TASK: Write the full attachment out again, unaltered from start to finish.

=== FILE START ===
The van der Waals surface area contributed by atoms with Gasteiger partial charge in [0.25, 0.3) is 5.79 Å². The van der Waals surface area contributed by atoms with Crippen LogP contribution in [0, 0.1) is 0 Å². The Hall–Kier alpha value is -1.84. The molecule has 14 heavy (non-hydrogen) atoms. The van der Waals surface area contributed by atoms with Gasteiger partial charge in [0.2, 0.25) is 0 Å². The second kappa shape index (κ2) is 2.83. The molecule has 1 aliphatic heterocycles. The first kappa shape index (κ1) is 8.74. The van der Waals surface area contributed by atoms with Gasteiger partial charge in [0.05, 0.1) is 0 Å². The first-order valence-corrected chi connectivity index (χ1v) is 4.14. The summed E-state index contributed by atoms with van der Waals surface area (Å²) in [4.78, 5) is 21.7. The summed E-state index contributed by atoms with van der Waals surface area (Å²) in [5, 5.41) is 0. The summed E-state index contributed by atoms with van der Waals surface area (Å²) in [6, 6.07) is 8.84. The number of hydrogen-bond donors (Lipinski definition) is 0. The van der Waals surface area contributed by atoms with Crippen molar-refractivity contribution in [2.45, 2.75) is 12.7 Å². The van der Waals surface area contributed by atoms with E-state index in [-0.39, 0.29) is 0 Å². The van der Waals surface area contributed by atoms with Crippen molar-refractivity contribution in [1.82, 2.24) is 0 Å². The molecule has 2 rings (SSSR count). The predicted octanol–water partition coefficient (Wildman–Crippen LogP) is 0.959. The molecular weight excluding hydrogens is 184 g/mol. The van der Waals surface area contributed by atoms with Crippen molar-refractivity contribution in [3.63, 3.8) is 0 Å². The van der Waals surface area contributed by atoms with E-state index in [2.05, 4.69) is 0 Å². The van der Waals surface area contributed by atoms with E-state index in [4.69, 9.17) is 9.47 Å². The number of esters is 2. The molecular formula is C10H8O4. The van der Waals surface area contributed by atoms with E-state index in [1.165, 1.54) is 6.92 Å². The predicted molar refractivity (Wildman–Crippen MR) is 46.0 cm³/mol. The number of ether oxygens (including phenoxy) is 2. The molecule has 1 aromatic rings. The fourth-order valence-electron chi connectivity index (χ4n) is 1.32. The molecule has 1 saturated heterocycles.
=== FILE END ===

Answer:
The van der Waals surface area contributed by atoms with Gasteiger partial charge in [0.25, 0.3) is 5.79 Å². The van der Waals surface area contributed by atoms with Crippen LogP contribution in [0, 0.1) is 0 Å². The Hall–Kier alpha value is -1.84. The molecule has 14 heavy (non-hydrogen) atoms. The van der Waals surface area contributed by atoms with Gasteiger partial charge in [0.2, 0.25) is 0 Å². The second kappa shape index (κ2) is 2.83. The molecule has 1 aliphatic heterocycles. The first kappa shape index (κ1) is 8.74. The van der Waals surface area contributed by atoms with Gasteiger partial charge in [0.05, 0.1) is 0 Å². The first-order valence-corrected chi connectivity index (χ1v) is 4.14. The summed E-state index contributed by atoms with van der Waals surface area (Å²) in [4.78, 5) is 21.7. The summed E-state index contributed by atoms with van der Waals surface area (Å²) in [5, 5.41) is 0. The summed E-state index contributed by atoms with van der Waals surface area (Å²) in [6, 6.07) is 8.84. The number of hydrogen-bond donors (Lipinski definition) is 0. The van der Waals surface area contributed by atoms with Crippen molar-refractivity contribution in [2.45, 2.75) is 12.7 Å². The van der Waals surface area contributed by atoms with E-state index in [-0.39, 0.29) is 0 Å². The van der Waals surface area contributed by atoms with Crippen molar-refractivity contribution in [1.82, 2.24) is 0 Å². The molecule has 2 rings (SSSR count). The predicted octanol–water partition coefficient (Wildman–Crippen LogP) is 0.959. The molecular weight excluding hydrogens is 184 g/mol. The van der Waals surface area contributed by atoms with Crippen molar-refractivity contribution in [3.63, 3.8) is 0 Å². The van der Waals surface area contributed by atoms with E-state index in [2.05, 4.69) is 0 Å². The van der Waals surface area contributed by atoms with E-state index in [4.69, 9.17) is 9.47 Å². The number of esters is 2. The molecular formula is C10H8O4. The van der Waals surface area contributed by atoms with E-state index in [1.165, 1.54) is 6.92 Å². The predicted molar refractivity (Wildman–Crippen MR) is 46.0 cm³/mol. The number of ether oxygens (including phenoxy) is 2. The molecule has 1 aromatic rings. The fourth-order valence-electron chi connectivity index (χ4n) is 1.32. The molecule has 1 saturated heterocycles.